John WickhamBMJ 2017; 359 doi: https://doi.org/10.1136/bmj.j5720 (Published 12 December 2017) Cite this as: BMJ 2017;359:j5720
- Anne Gulland
It was a neurosurgical house job in the early 1950s that proved a watershed moment for John Wickham. On his return to general surgery he was shocked by the “great slashes and blood and guts everywhere.”1 “When I came back to ordinary surgery I was just disgusted . . . I mean if you could be that delicate in neurosurgery, why couldn’t [general surgery] be the same?” he told an interviewer in 2012.1
He specialised in urology as he was interested in new developments, such as kidney dialysis and transplantation, but much of his work as a trainee surgeon focused on the removal of kidney stones. The standard operation at the time entailed making a large incision, leaving the patient with a “socking great gash,”1 having to take a month off work, and spending a week or so in hospital. All for the removal of a few tiny stones.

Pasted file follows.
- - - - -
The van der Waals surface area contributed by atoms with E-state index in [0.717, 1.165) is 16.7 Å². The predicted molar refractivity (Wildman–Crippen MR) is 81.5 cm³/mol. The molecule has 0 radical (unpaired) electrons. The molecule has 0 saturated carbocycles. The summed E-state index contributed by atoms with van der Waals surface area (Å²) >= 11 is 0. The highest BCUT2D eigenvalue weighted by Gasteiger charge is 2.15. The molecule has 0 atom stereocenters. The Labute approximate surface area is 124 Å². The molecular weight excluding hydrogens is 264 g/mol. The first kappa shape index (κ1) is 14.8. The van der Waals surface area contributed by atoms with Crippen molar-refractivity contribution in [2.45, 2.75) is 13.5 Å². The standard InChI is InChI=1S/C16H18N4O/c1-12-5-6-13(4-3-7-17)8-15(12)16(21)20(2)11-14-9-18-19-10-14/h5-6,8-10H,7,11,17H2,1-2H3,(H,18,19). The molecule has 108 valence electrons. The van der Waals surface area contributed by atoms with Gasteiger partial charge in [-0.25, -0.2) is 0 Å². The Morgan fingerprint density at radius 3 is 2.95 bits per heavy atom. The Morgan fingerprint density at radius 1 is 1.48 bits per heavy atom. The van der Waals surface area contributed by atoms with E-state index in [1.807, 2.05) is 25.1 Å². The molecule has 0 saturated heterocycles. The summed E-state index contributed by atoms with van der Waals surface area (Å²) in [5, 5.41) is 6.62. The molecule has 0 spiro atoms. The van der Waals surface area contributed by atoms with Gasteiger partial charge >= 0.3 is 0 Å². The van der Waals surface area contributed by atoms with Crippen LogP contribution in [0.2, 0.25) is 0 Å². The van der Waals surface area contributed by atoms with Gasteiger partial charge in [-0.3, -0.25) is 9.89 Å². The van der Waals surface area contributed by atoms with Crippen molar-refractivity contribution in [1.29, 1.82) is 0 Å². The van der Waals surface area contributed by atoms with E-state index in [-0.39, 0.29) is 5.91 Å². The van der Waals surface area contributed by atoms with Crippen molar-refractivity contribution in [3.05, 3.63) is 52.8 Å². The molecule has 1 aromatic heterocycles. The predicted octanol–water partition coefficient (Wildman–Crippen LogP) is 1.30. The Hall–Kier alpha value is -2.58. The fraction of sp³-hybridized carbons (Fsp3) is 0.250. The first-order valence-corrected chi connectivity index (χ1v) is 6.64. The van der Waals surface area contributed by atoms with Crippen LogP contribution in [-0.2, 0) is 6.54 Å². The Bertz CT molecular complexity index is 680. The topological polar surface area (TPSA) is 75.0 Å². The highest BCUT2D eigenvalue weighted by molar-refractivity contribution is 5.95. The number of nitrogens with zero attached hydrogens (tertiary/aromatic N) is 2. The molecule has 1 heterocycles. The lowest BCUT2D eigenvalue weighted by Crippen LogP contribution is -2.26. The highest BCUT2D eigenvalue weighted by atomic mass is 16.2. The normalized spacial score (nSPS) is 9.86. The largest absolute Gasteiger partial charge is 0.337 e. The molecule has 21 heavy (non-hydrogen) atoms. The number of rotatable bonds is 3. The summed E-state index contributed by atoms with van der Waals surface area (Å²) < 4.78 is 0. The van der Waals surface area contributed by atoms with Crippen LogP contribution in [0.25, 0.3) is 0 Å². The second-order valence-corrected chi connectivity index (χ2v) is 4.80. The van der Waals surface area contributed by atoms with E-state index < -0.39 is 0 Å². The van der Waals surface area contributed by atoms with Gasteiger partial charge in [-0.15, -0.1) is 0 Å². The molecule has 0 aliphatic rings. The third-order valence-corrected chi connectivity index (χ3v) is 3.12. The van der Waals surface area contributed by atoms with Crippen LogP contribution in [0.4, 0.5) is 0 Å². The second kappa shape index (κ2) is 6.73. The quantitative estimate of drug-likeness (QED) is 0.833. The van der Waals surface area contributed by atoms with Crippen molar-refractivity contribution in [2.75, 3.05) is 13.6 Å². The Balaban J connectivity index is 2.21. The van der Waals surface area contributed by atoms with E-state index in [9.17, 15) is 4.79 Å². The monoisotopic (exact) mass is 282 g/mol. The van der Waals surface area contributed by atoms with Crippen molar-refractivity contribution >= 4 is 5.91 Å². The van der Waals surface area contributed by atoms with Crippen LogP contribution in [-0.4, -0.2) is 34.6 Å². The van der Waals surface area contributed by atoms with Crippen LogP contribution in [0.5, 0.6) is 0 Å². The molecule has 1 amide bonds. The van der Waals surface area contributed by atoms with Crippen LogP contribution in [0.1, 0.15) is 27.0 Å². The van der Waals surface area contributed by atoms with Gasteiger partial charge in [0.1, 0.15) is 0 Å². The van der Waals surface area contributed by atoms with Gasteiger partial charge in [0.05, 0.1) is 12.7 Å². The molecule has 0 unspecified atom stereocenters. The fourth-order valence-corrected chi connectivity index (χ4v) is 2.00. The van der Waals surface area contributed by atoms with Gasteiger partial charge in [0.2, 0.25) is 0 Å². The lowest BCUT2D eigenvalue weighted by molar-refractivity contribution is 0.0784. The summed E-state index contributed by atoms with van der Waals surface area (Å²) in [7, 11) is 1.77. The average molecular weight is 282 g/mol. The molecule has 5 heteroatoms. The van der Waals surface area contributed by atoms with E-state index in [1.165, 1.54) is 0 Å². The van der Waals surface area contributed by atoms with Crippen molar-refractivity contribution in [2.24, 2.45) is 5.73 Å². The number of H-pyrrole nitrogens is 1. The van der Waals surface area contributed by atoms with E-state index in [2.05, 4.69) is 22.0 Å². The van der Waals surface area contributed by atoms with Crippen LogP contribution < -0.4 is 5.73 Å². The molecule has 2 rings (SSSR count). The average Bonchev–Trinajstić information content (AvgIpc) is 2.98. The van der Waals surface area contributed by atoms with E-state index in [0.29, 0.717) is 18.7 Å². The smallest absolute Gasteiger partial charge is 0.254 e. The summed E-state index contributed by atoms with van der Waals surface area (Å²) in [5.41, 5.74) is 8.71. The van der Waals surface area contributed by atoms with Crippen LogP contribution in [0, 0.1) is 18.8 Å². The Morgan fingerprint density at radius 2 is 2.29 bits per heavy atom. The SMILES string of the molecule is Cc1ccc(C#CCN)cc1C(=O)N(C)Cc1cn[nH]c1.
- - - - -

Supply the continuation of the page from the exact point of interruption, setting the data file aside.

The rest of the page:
Wickham thought that there must be a better way. The breakthrough came when he teamed up with radiologist Michael Kellett, who was also interested in causing less trauma to the patient.
They read about a two stage operation performed in Germany, and the pair travelled there to observe it. In November 1979 …